North country teenagers are a part of the positive changes and improvements people see throughout their communities, and that effort continues on an upward climb.
Throughout the past few years, high school students have participated in youth philanthropy councils within the Northern New York Community Foundation. While some youth council members prepare to make grant award recommendations to the Community Foundations board of directors, other groups are accepting applications, and some are just getting their feet off the ground.
It gives students an opportunity to be even more empowered, said Max M. DelSignore, Community Foundation donor services coordinator.
So many Watertown High School students felt empowered by the program that the Community Foundation added twice as many students, and split them into two groups: one in the fall and one in the spring.
The spring group is requesting applications from nonprofit groups for programs or projects that may need the councils support. Agencies and organizations must provide services in Jefferson, Lewis or St. Lawrence counties. The 18-member council will make recommendations totaling $10,000 to the Community Foundations board of directors, and funding is expected to be awarded in June.
According to a recent foundation news release, grant proposals should include a description of the organization, the specific program or project needing financial support and a monetary amount requested. A contact person also should be listed. Finalists will be asked to make a brief presentation to the youth council.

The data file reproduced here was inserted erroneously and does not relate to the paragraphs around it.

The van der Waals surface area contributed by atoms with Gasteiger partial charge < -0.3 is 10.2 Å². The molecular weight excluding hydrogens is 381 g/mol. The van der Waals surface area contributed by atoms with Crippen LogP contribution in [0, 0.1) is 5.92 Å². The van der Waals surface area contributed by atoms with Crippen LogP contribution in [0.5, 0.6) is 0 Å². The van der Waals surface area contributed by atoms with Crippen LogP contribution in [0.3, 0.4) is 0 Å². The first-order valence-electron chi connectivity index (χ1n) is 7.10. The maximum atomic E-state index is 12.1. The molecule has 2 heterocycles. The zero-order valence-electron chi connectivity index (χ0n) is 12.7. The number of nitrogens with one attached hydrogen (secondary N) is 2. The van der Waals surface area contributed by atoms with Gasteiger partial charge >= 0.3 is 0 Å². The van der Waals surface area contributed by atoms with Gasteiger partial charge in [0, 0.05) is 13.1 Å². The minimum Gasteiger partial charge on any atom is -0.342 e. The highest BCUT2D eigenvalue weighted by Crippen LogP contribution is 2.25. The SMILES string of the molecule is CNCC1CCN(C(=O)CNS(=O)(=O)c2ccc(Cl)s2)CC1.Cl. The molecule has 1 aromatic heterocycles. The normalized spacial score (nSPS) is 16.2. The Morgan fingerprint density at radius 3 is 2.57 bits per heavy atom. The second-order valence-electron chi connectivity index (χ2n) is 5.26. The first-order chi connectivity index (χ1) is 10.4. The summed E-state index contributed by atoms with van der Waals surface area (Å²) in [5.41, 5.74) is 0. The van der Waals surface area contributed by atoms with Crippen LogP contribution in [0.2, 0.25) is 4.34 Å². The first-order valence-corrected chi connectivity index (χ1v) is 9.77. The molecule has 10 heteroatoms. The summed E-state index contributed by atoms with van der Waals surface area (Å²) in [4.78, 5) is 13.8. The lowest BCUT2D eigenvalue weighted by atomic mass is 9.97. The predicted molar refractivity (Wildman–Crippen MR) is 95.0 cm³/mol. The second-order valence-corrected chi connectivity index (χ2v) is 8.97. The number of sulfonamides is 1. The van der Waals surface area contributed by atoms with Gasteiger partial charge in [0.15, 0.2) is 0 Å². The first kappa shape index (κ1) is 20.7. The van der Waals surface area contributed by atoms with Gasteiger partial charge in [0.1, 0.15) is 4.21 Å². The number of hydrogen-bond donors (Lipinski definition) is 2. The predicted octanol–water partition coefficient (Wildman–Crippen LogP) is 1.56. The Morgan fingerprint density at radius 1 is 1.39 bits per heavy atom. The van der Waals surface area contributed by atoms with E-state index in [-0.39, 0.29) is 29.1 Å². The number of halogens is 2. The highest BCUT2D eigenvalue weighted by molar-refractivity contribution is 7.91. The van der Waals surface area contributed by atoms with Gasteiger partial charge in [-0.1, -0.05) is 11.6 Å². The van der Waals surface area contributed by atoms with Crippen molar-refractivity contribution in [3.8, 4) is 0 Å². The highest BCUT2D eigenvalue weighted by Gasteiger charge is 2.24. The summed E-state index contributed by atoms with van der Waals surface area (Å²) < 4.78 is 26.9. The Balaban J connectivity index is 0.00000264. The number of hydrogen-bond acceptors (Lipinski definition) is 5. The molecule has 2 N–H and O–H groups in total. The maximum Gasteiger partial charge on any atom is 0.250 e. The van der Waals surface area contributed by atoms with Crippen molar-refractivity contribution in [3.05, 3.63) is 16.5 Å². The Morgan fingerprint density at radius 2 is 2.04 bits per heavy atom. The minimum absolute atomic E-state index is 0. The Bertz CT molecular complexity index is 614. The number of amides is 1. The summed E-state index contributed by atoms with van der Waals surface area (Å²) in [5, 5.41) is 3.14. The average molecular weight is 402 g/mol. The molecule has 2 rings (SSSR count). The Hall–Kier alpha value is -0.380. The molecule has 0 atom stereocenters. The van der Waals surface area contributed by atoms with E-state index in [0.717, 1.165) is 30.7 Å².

All submissions must be received no later than April 18. For more information, call the foundation at 782-7110.
Past grants awarded by the Watertown group include $1,700 to New Day Childrens Center, Watertown, for the purchase of two bench glider rockers for its infant room; $1,600 to Family Counseling Service, Watertown, to revitalize its childrens play therapy room, and $500 to the Victims Assistance Center of Jefferson County, Watertown, to provide food, clothing and other items.
Meanwhile, the fall group of the Youth Philanthropy Council at Watertown High School has gone through a similar process throughout the past few months. That groups recommendations will be considered at the Community Foundations board of directors meeting Tuesday.
The St. Lawrence County Youth Philanthropy Council, which is housed at Potsdam Central School, also is working through its grant proposals/application process. That group is expected to make $10,000 in grant recommendations to the foundations board. A similar council at Ogdensburg Free Academy is in its beginning stages.
Youth philanthropy efforts soon will expand to include Immaculate Heart Central schools, Mr. DelSignore said.
Theres definitely enthusiasm thats there, he said, regarding participation from scores of students.
While the foundation administers the councils, each council will have its own advisers.
The Community Foundation also recently established the Leadership, Engagement, Access and Direction Council for community members ages 21 to 45 to learn about strategic grant making and develop skills to become community leaders. By years end, that group of young professionals could make recommendations to the foundations board for up to $10,000.